On Tuesday morning, awaiting Trump’s ensconcement in his boudoir on the 61st floor, the lobby was filled with overnighters and day-tripping gawkers checking out the Trump Shop, which offers souvenir T-shirts made in Pakistan, body lotion made in Canada, Chardonnay and Blanc de Blancs from the Trump Winery in Virginia, and, of course, Make America Great Again ball caps proudly manufactured in California, U.S.A.

Outside the branded emporium, a man named Gene Rankin from Spring Branch, Texas, was sitting and thinking things over. Like tens of millions of other white male American voters, he long ago had made up his mind to support Trump for the presidency. And, like most of his fellow Trump-train passengers, he did not believe that, regardless of what he might have claimed on tape in 2005, Trump actually made a habit of introducing himself to women by grabbing them by the groin.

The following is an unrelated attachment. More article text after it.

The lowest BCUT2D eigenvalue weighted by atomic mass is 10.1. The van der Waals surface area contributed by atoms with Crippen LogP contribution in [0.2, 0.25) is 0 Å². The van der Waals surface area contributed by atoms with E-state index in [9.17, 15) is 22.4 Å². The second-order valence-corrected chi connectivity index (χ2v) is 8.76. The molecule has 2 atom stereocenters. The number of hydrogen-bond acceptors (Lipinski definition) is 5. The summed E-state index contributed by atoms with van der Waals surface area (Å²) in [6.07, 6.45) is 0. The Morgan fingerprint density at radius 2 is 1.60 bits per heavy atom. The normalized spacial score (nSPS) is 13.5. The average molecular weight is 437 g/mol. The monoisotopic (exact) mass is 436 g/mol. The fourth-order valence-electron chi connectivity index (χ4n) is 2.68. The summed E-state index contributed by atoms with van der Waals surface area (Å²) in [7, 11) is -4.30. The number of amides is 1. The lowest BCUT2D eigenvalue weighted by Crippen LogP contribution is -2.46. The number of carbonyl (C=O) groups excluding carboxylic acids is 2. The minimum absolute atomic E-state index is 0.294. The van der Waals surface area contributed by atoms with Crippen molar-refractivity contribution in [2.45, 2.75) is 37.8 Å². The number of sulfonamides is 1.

“It just seems like he could have anything he wanted,” the Texan said. “Why would he have to grope?”

“His wife forgives him, that’s the main thing,” Rankin went on. “It just shows you how crude some men can be when they’re with the boys.”

MORE: Melania Trump speaks, and it’s a whispery roar

Rankin, a retired salesman of retirement annuities, watched the crowds of vacationing foreigners and out-of-staters stream through the lobby of the Trump Hotel Las Vegas in their long shorts and their made-in-Asia Nikes. The establishment, he said, “is kind of upper-middle-class.” His own room, booked more than a month ago, was costing US$260 a night, which is not out of line for a gold-windowed view of the fabled Strip.

“I think people like to enjoy the Trump brand,” Rankin observed. “Everybody flocks to it—well, maybe not everybody. About half of the people really have taken this election personally. If he loses, he’s still got a lot to go back to, but it might take him some time to rebuild his brand.”